Agility class with Tucker

Discussion in 'Dog Training Forum' started by Maxy24, Apr 18, 2012.

  1. Maxy24

    Maxy24 Active Member

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    So I have about $500 in my bank and figured I'd be okay dropping $150 on an agility class this summer. It's something I've been wanting to do with Tucker for a while. I found three in my area, two of them seem really good, one I'm afraid might be the type that just has you walk your dog over equipment and doesn't teach any foundation, but that's just speculation. Their site also doesn't talk too much about their methods.

    Anyway, I wanted to ask if a dog with fear aggression like Tucker would be allowed in these people's agility classes and not just sign up without finding out whether or not he'd be welcome. So I e-mailed the place I was most interested in, giving some info on his behavior, what sorts of things make him react, etc. and she e-mailed me back saying we should start with a private session to see if he'd be safe and to make sure I have a way to work on his aggression issues at home. Then we'd see if agility could be done. This session would cost $100. The trainer seems really good (Here's a link if you want to look http://www.dogslearningcenter.com/index.php?id=50 ) and I'd love to do this, I really would, but I don't know if I can spend the money, especially not knowing if she'd be letting him into her class when it's all said and done.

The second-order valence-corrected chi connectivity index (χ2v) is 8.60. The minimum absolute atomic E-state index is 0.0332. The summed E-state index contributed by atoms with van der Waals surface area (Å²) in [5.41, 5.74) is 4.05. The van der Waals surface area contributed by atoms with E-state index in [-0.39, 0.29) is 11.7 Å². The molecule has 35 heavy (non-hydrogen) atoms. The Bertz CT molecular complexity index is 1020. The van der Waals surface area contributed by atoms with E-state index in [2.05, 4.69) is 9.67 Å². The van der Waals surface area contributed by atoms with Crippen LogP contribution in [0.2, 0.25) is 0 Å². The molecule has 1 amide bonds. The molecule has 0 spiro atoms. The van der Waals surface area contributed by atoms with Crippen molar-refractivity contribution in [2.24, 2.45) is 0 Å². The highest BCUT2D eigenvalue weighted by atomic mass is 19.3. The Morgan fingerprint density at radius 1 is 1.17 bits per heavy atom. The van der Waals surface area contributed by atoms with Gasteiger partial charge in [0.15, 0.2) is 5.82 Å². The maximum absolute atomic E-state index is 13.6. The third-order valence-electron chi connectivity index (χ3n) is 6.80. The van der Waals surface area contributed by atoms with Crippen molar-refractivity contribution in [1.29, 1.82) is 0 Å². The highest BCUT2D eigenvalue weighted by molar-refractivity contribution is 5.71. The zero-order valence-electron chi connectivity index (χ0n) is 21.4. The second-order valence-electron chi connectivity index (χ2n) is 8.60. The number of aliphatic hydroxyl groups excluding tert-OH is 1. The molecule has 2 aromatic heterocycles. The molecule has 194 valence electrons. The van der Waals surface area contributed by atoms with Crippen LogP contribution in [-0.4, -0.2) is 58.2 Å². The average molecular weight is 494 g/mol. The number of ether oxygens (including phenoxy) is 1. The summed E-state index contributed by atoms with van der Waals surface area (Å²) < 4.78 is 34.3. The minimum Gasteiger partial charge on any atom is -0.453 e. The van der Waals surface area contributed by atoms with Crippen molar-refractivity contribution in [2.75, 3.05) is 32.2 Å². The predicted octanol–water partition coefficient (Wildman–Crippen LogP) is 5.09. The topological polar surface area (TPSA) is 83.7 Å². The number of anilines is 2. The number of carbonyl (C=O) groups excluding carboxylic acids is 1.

So I'm not really sure how to proceed. I don't think she's going to let me into her class without the private session, so I don't know if I should even bother asking that. Do you think any place would allow him? It's not that I'd mind the trainer evaluating him beforehand to see if he'd be safe in class, I just don't want to pay $100 for it. I don't know if I should e-mail the other places with as much info as I e-mailed her, or I should just ask the basic question of are fearful, sometimes fear aggressive (barking mostly) dogs allowed in their agility class. I still feel wrong signing up without asking about aggressive dogs first though.